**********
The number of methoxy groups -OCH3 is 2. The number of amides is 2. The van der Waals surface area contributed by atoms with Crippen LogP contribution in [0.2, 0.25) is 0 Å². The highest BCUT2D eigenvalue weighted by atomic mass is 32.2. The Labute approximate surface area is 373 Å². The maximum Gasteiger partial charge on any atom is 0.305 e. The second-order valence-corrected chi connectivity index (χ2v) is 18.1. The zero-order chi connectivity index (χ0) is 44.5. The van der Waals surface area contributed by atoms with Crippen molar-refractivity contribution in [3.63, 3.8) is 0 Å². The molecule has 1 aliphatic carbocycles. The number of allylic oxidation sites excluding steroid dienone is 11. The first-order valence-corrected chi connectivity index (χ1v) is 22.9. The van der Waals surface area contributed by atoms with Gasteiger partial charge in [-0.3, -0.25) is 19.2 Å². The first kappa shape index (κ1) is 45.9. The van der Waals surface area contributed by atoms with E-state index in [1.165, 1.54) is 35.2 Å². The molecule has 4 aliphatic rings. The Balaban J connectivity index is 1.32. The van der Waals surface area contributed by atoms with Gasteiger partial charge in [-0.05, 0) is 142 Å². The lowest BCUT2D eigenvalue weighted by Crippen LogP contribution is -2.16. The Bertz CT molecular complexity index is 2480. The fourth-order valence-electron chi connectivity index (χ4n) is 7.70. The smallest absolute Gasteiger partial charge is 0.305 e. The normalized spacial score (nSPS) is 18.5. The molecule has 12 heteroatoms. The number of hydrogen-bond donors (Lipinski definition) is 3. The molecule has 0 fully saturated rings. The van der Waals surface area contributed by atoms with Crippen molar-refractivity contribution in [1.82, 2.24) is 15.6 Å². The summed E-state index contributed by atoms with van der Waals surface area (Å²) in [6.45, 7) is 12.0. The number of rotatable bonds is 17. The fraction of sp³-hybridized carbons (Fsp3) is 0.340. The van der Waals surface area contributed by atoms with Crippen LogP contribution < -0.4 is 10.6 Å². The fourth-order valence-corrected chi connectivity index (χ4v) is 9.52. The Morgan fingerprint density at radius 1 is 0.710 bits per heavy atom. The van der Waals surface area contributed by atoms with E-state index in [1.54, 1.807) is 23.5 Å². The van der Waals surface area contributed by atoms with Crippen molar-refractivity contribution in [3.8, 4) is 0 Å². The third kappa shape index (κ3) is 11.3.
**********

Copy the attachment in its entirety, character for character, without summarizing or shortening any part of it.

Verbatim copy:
The number of methoxy groups -OCH3 is 2. The number of amides is 2. The van der Waals surface area contributed by atoms with Crippen LogP contribution in [0.2, 0.25) is 0 Å². The highest BCUT2D eigenvalue weighted by atomic mass is 32.2. The Labute approximate surface area is 373 Å². The maximum Gasteiger partial charge on any atom is 0.305 e. The second-order valence-corrected chi connectivity index (χ2v) is 18.1. The zero-order chi connectivity index (χ0) is 44.5. The van der Waals surface area contributed by atoms with Crippen molar-refractivity contribution in [3.63, 3.8) is 0 Å². The molecule has 1 aliphatic carbocycles. The number of allylic oxidation sites excluding steroid dienone is 11. The first-order valence-corrected chi connectivity index (χ1v) is 22.9. The van der Waals surface area contributed by atoms with Gasteiger partial charge in [-0.3, -0.25) is 19.2 Å². The first kappa shape index (κ1) is 45.9. The van der Waals surface area contributed by atoms with E-state index in [1.165, 1.54) is 35.2 Å². The molecule has 4 aliphatic rings. The Balaban J connectivity index is 1.32. The van der Waals surface area contributed by atoms with Gasteiger partial charge in [-0.05, 0) is 142 Å². The lowest BCUT2D eigenvalue weighted by Crippen LogP contribution is -2.16. The Bertz CT molecular complexity index is 2480. The fourth-order valence-electron chi connectivity index (χ4n) is 7.70. The smallest absolute Gasteiger partial charge is 0.305 e. The normalized spacial score (nSPS) is 18.5. The molecule has 12 heteroatoms. The number of hydrogen-bond donors (Lipinski definition) is 3. The molecule has 0 fully saturated rings. The van der Waals surface area contributed by atoms with Crippen molar-refractivity contribution in [1.82, 2.24) is 15.6 Å². The summed E-state index contributed by atoms with van der Waals surface area (Å²) in [6.45, 7) is 12.0. The number of rotatable bonds is 17. The fraction of sp³-hybridized carbons (Fsp3) is 0.340. The van der Waals surface area contributed by atoms with Crippen LogP contribution < -0.4 is 10.6 Å². The fourth-order valence-corrected chi connectivity index (χ4v) is 9.52. The Morgan fingerprint density at radius 1 is 0.710 bits per heavy atom. The van der Waals surface area contributed by atoms with E-state index in [1.54, 1.807) is 23.5 Å². The van der Waals surface area contributed by atoms with Crippen molar-refractivity contribution in [3.8, 4) is 0 Å². The third kappa shape index (κ3) is 11.3.